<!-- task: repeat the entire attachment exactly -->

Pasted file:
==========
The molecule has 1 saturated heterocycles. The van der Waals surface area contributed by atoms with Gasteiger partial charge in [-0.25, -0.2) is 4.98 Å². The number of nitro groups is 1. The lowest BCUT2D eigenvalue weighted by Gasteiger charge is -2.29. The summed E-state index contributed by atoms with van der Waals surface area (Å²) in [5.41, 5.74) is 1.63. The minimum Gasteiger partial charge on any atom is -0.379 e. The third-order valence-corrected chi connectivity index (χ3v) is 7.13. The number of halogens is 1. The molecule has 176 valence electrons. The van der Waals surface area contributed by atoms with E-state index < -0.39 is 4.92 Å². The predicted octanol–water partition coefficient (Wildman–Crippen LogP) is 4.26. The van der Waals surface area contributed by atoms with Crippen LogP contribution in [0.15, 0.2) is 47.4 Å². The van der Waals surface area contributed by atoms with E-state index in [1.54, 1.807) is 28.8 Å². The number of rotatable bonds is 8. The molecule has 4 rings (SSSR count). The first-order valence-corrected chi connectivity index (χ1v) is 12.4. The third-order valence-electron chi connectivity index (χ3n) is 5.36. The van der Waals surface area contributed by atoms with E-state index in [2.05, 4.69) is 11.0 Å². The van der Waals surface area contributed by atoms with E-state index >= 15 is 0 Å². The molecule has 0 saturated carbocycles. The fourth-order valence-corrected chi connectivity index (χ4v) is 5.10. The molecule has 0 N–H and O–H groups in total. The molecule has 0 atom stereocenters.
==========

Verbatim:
The molecule has 1 saturated heterocycles. The van der Waals surface area contributed by atoms with Gasteiger partial charge in [-0.25, -0.2) is 4.98 Å². The number of nitro groups is 1. The lowest BCUT2D eigenvalue weighted by Gasteiger charge is -2.29. The summed E-state index contributed by atoms with van der Waals surface area (Å²) in [5.41, 5.74) is 1.63. The minimum Gasteiger partial charge on any atom is -0.379 e. The third-order valence-corrected chi connectivity index (χ3v) is 7.13. The number of halogens is 1. The molecule has 176 valence electrons. The van der Waals surface area contributed by atoms with E-state index < -0.39 is 4.92 Å². The predicted octanol–water partition coefficient (Wildman–Crippen LogP) is 4.26. The van der Waals surface area contributed by atoms with Crippen LogP contribution in [0.15, 0.2) is 47.4 Å². The van der Waals surface area contributed by atoms with E-state index in [1.54, 1.807) is 28.8 Å². The number of rotatable bonds is 8. The molecule has 4 rings (SSSR count). The first-order valence-corrected chi connectivity index (χ1v) is 12.4. The third-order valence-electron chi connectivity index (χ3n) is 5.36. The van der Waals surface area contributed by atoms with E-state index in [2.05, 4.69) is 11.0 Å². The van der Waals surface area contributed by atoms with E-state index >= 15 is 0 Å². The molecule has 0 saturated carbocycles. The fourth-order valence-corrected chi connectivity index (χ4v) is 5.10. The molecule has 0 N–H and O–H groups in total. The molecule has 0 atom stereocenters.